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The Progress Paradox: How Life Gets Better While People Feel Worse Hardcover – November 25, 2003
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From Publishers Weekly
Copyright 2003 Reed Business Information, Inc.
- Item Weight : 1.15 pounds
- Hardcover : 400 pages
- ISBN-10 : 0679463038
- ISBN-13 : 978-0679463030
- Product Dimensions : 5.76 x 1.09 x 8.54 inches
- Publisher : Random House; 1st Edition (November 25, 2003)
- Language: : English
- Best Sellers Rank: #1,890,242 in Books (See Top 100 in Books)
- Customer Reviews:
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1. Things are really good and getting better all the time.
2. Some (much fewer) things aren’t so good, and some (even fewer) things are getting worse.
3. Anyway, the good things aren’t making us happy.
Along the way, he proffers numerous possibilities for why people aren’t happy but none of them are analyzed at length. I didn’t feel any more enlightened than after reading the earlier The Good Life and Its Discontents: The American Dream in the Age of Entitlement ]. In fact, I found more satisfying the few pages in How the Mind Works (pp. 389-393 “The Happiness Treadmill”, and pp. 506-9 on friendship ).
Then, for a few chapters, he presents evidence that people who forgive, have gratitude, and are spiritual are happier. So if we want to be happier, we should cultivate forgiveness, gratitude, and spirituality. Instead, he says, people are constantly looking for someone to blame or to be annoyed with. This is not just socially accepted but socially rewarded. And intellectuals tell us everything is purposeless atoms in an uncaring universe.
The last 80 pages are an argument for what the early 20th century would have called social gospel: universal health insurance, a high minimum wage, lots of foreign aid; government should regulate executive compensation. Whether you agree with these or not, they don’t have much to do with the subtitle of the book.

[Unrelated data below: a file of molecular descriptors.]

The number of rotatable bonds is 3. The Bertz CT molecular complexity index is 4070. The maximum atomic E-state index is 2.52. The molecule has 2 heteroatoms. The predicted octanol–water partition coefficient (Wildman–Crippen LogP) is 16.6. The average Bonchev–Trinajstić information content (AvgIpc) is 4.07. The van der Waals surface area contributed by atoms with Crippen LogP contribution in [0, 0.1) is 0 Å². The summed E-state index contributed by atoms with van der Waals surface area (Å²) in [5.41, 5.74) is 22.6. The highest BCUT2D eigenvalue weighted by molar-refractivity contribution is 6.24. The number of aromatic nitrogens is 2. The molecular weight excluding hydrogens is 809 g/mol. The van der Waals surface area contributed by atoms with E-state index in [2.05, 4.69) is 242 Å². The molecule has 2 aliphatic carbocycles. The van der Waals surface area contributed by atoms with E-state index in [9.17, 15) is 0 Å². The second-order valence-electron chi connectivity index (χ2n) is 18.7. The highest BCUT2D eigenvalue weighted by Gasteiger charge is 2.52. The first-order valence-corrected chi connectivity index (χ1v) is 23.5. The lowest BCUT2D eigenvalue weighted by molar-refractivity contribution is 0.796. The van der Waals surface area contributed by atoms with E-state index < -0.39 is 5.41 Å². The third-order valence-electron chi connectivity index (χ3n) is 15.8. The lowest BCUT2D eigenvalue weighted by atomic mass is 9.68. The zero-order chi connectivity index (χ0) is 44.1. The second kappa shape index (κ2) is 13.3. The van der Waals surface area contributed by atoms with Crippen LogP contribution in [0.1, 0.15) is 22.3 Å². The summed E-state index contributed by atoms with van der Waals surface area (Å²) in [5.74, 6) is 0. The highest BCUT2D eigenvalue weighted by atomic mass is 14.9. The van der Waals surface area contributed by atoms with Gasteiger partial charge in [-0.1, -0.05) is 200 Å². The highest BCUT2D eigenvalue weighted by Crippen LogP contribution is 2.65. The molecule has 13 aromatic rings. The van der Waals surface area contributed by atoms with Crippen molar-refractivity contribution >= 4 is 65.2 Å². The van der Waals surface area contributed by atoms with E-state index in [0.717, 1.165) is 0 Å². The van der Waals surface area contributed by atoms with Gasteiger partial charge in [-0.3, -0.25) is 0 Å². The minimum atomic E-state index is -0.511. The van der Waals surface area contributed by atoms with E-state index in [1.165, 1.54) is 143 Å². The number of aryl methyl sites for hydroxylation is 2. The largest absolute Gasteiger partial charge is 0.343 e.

To be fair, Easterbrook pretty much says, “They would make me happy, and they SHOULD make you happy, too.” However, that points to another problem with the book. Though marketed as a work of social science, it is full of preaching. Much of the book is not about why “people feel worse” or better but about how the author thinks we should live.
In the last few pages, he seems to say, “Once we are not poor, nothing we do will make us happier, so we should just be good people and do good things.” Now that would be an interesting thesis to organize a book around.
After taking the reader through a tour of why people aren't satisfied with life today despite the fact that in the West now we are probably at the 99th percentile in just about every way, people still aren't happy or satisfied. Easterbrook then writes about the importance of gratitude and forgiveness, then takes us back to the problems, then to utopia.
Through all these issues, just what will bring happiness and gratitude to people, to help create a utopia? (I remember reading Thomas More's Utopia in high school--yes, we read such things then!--and feeling quite unsatisfied. When we were then assigned to write our own utopia, I discovered how hard that was.)
Easterbrook offers some solutions which should bring us happiness by taking the focus off of ourselves and helping others at the bottom of the ladder. OK, we are on the way . . .but then we stall out again. Something Easterbrook didn't mention which I think would be a good contribution to ordering our lives toward gratitude and forgiveness are the principles Catholic social (and moral) teaching. These principles help to order the human heart and society toward creation of the community (communio) we need; the promotion of the common good; respect for the dignity of life. All these principles (and more) all help create a society and world where life is worth living.
At least I have found it so.
In parts, the author does a great job looking at the 'why'. But I'd have expected this to be the whole focus.
The book also diverges into some odd areas, such as a general criticism of various CEOs who take disproportionately large salaries. I could follow at least tenuously where he was going, but it seemed to be more pushing a personal complaint about the individuals than presenting a tight and coherent case for why capitalism makes people sad.
Ultimately while I read the whole book and found some of it interesting, it didn't impress me and I felt the quality was inconsistent.